A 20-year University of Florida study out last week says Florida has the most invasive reptiles and amphibians in the world. A day or two after that came out, state officials declared war on giant African snails in Miami-Dade County.
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This southern and central Africa native looks like a cross between a gator and an iguana. Their prominence in south and southwest Florida is attributed to "probable pet escapees and intentional releases." In recent years, they've decided to take over Cape Coral. Now, one might think that having big lizards running around would be kind of cool, but unfortunately, they like to eat animals that are supposed to be here, like baby owls and gopher tortoises.
These guys may be a little awesome, but researchers say they're a hazard for the same reasons as the monitor -- plus, they pose a threat to humans. It's illegal to have one in Florida. Some former pet owners apparently thought it'd be a great idea to free a few of these in the Everglades. "They are really creating a big, big problem," said Kenneth Krysko, PhD, the researcher behind the UF study. Krysko said they're breeding like crazy and eating native mammals.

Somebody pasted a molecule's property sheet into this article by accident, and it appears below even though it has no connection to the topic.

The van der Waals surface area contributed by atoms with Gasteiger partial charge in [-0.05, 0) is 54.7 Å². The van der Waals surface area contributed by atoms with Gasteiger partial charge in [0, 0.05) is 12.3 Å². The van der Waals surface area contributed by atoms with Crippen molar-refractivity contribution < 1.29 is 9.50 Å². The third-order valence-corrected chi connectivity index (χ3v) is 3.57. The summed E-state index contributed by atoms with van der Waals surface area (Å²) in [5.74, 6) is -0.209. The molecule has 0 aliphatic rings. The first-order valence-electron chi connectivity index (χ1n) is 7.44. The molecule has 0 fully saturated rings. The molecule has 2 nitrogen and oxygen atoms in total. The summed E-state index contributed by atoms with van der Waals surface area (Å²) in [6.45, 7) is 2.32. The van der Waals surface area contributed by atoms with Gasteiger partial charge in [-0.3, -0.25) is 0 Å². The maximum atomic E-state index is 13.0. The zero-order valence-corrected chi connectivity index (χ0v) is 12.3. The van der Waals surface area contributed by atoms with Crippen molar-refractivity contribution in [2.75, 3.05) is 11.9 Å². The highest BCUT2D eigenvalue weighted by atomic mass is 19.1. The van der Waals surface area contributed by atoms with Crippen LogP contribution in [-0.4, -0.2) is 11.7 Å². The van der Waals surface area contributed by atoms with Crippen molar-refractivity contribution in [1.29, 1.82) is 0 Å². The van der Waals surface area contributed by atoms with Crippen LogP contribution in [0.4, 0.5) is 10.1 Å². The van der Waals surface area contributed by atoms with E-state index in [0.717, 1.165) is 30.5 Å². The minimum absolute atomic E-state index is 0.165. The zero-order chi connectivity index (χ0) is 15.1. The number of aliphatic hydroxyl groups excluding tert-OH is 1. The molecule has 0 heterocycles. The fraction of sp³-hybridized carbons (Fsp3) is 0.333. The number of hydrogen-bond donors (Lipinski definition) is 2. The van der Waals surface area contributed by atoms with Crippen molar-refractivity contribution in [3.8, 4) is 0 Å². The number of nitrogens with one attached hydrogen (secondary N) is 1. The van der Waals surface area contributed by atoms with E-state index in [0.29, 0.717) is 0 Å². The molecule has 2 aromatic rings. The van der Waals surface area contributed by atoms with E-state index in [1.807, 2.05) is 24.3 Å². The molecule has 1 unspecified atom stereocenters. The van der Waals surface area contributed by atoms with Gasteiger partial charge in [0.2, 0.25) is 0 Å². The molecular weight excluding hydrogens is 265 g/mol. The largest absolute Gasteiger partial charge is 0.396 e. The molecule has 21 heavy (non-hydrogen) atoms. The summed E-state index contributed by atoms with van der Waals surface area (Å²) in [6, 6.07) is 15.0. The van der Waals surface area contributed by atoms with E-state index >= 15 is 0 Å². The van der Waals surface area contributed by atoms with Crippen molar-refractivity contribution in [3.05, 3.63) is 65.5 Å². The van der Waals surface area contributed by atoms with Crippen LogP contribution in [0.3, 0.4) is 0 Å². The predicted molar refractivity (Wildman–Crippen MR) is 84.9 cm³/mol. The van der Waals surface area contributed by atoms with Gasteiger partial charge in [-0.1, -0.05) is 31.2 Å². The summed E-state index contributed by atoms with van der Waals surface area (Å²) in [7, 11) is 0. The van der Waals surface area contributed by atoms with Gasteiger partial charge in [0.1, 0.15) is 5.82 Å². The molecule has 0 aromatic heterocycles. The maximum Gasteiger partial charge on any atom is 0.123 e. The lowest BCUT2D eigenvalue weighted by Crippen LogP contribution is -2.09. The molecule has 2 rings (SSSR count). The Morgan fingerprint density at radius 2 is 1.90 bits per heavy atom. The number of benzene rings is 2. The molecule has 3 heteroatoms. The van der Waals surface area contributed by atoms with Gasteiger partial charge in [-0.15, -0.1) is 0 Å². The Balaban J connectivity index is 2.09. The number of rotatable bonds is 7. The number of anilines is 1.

It reportedly all started with Hurricane Andrew. These fish are lovely to look at, but in two decades, Serbesoff-King said, they've put a dent in the biodiversity on Caribbean reefs and threaten marine life up and down the East Coast -- they eat almost anything, and their poisonous spines fend off predators. "Lionfish are just astounding us," she said. They've gotten so rampant that a South Florida environmental nonprofit is hosting periodic lionfish derbies, where divers can hunt the slow-swimming fish with spear guns and nets.
Few will challenge the adorableness of cats, let alone their ridiculously cuddly offspring. Yet few will disagree that there are way too damned many of them wandering around outside, breeding like crazy, and eating stuff that shouldn't be eaten. They collect in parks including Hollywood North Beach, where groups like Cat Pals Inc. have been trying for years to capture and domesticate them. "That's the one that kills me," Serbesoff-King said of South Florida's feral cat problem. "They're a big problem in conservation lands."